“Private bankers are becoming irrelevant,” Durreen Shahnaz, founder, Impact Investment Exchange (IIX) boldly says, because she believes Asian investors, yield-oriented though they may be, want more out of their wealth managers. “They are out of touch with their client needs and wants.”
“Clients are looking beyond traditional asset classes,” says Shahnaz, referring to HNW and UHNW clients’ interest in impact investing, an increasingly prominent space for investors who look not only to gain financial returns, but also social and environmental returns – the impact investment triple bottom line.
Citing a 2011 figure in reference to the World Bank poverty threshold, Shahnaz says, “Reality is an Asia we are living in – not Hong Kong, not Singapore, not Seoul, not Tokyo – but in the rest of Asia which has 754 million people living on less than US$1.25 a day.”
An ex-Morgan Stanley investment banker turned Grameen Bank microcredit lender, Shahnaz was motivated by the frustration of defaulting microcredit borrowers who could not access markets, effectively lacking the liquidity required for growth. IIX looks to set up a model in the mirror image of stock exchanges, for investments in sustainable businesses with that accomplish goals beyond profit.
From organic farming, water and sanitation operations, solar energy, education to Shahnaz’s alma mater and US$50 billion industry, microcredit, the IIX aims to provide a platform for liquidity to reach social enterprises, defined as mission-oriented for profit, such as sustainable energy companies, or non-profit business-oriented companies such as charity organisations.
Pointing to the investment markets sizes of environmental, social and governance-focused (ESG) organisations; socially responsible investing and; the US$1 trillion forecast of the size of impact investments by 2015, Shahnaz highlights the shift in the interest towards making a change via financial markets. In fact, social entrepreneurship and value-based investing were ranked as the number one interest by 36% of respondents in a recent survey regarding philanthropy trends.
The impact investment space is already making headways with many projecting positive forecasts in the market. JP Morgan projects a profit opportunity of US$136 to US$667 for impact investors over the next decade, including a market potential of US$7 billion to US$21 billion for SEs involved in clean water and sanitation in Asia.
IIX hopes to provide a platform for the liquidity to reach SEs in a financially sound manner.
The IIX attempts to connect impact investors and SEs through three platforms. Impact Incubator attempts to help SEs in their seed stages to help access capital; Impact Partners is a platform for investors to be introduced to a pre-screened selection of SEs according to investment criteria and; the Impact Exchange which will function similar to a regular stock exchange, complete with listings of SEs in a market of equities and bonds alongside financial reporting requirements and continuous market data feed.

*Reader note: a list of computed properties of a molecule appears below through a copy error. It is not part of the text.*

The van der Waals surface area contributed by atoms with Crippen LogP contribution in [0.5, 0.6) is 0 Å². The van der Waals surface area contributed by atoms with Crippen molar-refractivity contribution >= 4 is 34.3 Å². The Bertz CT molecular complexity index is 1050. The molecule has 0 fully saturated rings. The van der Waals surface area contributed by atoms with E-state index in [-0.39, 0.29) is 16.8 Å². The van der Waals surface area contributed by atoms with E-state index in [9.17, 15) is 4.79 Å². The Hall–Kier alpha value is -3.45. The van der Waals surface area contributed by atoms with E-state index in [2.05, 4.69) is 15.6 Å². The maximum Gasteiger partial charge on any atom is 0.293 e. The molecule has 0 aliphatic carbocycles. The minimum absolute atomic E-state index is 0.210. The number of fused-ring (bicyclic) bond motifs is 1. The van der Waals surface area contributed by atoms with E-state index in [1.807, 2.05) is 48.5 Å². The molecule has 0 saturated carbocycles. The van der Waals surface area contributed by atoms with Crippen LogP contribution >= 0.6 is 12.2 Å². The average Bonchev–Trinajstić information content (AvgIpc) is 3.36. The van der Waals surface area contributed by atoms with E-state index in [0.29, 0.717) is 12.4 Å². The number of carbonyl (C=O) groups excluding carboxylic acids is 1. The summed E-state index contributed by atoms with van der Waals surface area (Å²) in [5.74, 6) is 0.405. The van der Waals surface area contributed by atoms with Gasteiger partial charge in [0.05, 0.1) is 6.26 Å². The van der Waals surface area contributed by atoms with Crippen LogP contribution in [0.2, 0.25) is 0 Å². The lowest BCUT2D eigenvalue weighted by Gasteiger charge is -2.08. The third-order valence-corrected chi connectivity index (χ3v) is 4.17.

Interestingly, the shift is occurring in one other way: how the wealthy today are building their legacy.
“HNWIs are coming to us to talk about leaving a legacy behind. And they are no longer interested in giving only an endowment to a university or having a building named after them – that kind of legacy has become a little passé.” says Shahnaz. “They are looking for something that will have a multiplier effect – it will not only create enormous positive social impact but the act will also help them connect with the next generation.”
According to a recent survey, approximately 50% of philanthropic units in Asia have been set up in the past two years, including 72% in China and 63% in Hong Kong and Indonesia. In Singapore, 56% of philanthropic units were built in the last two years.
The effort will require the collaboration with numerous organisations to build infrastructure, research and advocate, including Shujog, a division of the IIX which aims at providing initiatives, advocacy and research to raise awareness and understanding of SEs and impact investors. The role of private banks will be to act as intermediaries to impact investors to catalyse the space with efforts which include the creation of funds to mobilize institutional-scale investments or the development of dedicated impact investing banking facilities.
“It took us over 700 years,” Shahnaz concludes, referring to what is considered the world’s first s stock exchange, Ter Breuze founded in Belgium in 1400, “to realize that stock exchanges could do more than just make money.”